powerful artist to find his voice and work with Mura Masa

Gretel Hänlyn’s voice is not one you will forget. Powerful and commanding, her rich, raspy voice dominates any soundscape she traverses, whether it’s the lo-fi electronics of Mura Masa’s recent single “2gether” where she takes the lead, or rock gnarly alternative from her recent solo release, ‘Moto’. It’s a voice the 19-year-old artist, real name Maddy Haenlein, is proud of. “Nobody ever said change it,” says- she NME on Zoom from his parents’ home in Acton, west London: “If they did I would tell them to fuck off.”

“My voice is the thing that if people like my music, that’s usually what attracts them.” On each of the three tracks Haenlein has released so far as Gretel Hänlyn, it’s her ethereal vocals – between Hannah Reid and London Grammar’s Florence Welch – that will bring listeners to a halt in their tracks.

Still, it’s not something that’s always been there. “The voice I sing with now, I don’t know if that’s necessarily the voice I would have been born with,” she says. Born and raised in Acton, Haenlein’s first love for music came through boy bands like Take That and One Direction. From there, she began pinching her father’s records, drawn to the music of Nick Drake, The Killers and Pink Floyd, and took guitar lessons, but never vocals. “I kind of found my own path there,” she says of developing her singing voice.

As a teenager, Haenlein was admitted to hospital with an illness that caused her to lose muscle mass, particularly around her diaphragm, which prevented her from singing. “When I regained muscle and control, I was singing so raspy and so different, and I never really learned how to sing properly,” she says.

It was while recovering that she began to write her own songs. “That was the only thing that could console me, you know, that didn’t feel empty was when I was trying to sing. It sounded really bad for a long time because I couldn’t sing – but then I picked it up. Singing to a “frog in my throat” and “almost through my jaw,” she relearned the technique and adjusted her style, never feeling the need to correct her tone for a more “appropriate” sound. instead, drawn to the unconventional yet appealing new one.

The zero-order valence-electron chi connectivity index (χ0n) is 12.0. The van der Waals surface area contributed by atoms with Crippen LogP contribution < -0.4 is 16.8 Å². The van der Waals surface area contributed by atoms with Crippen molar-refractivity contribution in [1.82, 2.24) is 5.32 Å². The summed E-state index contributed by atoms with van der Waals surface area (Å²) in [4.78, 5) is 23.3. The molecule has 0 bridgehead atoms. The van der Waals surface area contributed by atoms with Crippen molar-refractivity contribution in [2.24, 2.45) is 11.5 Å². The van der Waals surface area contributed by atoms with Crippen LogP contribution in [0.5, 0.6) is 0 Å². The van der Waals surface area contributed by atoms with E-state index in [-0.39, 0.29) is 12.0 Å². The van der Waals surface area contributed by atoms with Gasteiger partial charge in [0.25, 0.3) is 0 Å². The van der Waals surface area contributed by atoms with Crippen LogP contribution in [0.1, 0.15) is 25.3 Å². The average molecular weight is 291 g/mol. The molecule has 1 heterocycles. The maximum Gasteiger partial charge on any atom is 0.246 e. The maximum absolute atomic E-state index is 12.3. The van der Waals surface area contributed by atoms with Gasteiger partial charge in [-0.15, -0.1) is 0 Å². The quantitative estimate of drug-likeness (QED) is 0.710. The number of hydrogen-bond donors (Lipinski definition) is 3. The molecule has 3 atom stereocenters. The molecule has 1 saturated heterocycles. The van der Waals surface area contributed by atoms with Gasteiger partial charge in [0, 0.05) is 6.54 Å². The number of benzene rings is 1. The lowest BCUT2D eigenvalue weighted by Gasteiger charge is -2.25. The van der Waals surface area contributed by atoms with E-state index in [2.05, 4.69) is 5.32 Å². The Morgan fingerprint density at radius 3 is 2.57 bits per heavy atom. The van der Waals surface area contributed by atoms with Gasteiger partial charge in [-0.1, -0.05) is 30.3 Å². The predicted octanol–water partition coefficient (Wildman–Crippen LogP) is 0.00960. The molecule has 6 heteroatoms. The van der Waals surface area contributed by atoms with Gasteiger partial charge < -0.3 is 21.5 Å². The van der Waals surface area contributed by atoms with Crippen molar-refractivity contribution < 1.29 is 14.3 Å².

When Haenlein turned 16, she started performing at places like The Basement Door in Richmond under the name “Maddy Bean”, a pseudonym inspired by Kurt Cobain’s daughter, Francis Bean Cobain. “I realized very quickly that I had made a terrible mistake, and literally everything was better than Bean,” she laughs.

Credit: Press

Gretel Hänlyn’s nickname came later. Prepared to study physics and philosophy in college, it was her mother who convinced her to drop the degree and pursue music. “She just said, ‘Quit the day job. Don’t go to school. Just make music, because that’s what you’re supposed to do. Haenlein chose the name Gretel Hänlyn, after her great aunt. OG Gretel Hänlyn grew up in Germany in a vineyard and physically resembles Haenlein. “She had a very interesting history herself with mental health issues and disturbed family members,” she says of her lookalike. “I found myself completely addicted to that name.”

Haenlein is now gearing up to release her debut EP later this year, a splendid thing that leaps from euphoric indie-rock (“Motorbike”) to Britpop-inspired belts (“It’s The Future Baby”) and maximalist psychedelia ( ‘Generation Game’). On the project, she worked closely with dance don Mura Masa, who co-wrote and co-produced lead single ‘Slugeye’, and returned the favor by lending her vocals to single ‘2gether. ” by Mura Masa in 2021.

“We finished in 20 minutes. It was so quick…and then we just went for a beer,” Haenlein said of their check-in process. Now close collaborators, Mura Masa also took Haenlein under her wing, introducing her to other artists at parties and festivals and offering advice: “He never fails to create good music,” she says. “And I think people know that; both musos see it, and only the normal average listener also sees it from him.

On her EP, she wants to welcome listeners into the soundscape she has created. “Your voice is an instrument…for the integrity of keeping your sound, you don’t have to stick to one voice for every song,” she says. You can hear that recognition in real time on “Motorbike,” where Haenlein’s distinctive singing voice is layered over his screams, hyperventilation and moans – fully illustrating a chaotic, drunken evening.

Haenlein’s other goal with his music is more ambitious: to bring back the melodic guitar music of the 90s. “I think guitar music has really stagnated and there’s no melody these days”, she says. “There’s a reason why on a drunken night out everyone sings the indie songs from the 90s, and nothing from the 2000s or recent, and that’s because there’s nothing in this moment. And I think I’m going to be the one to try to bring that back.

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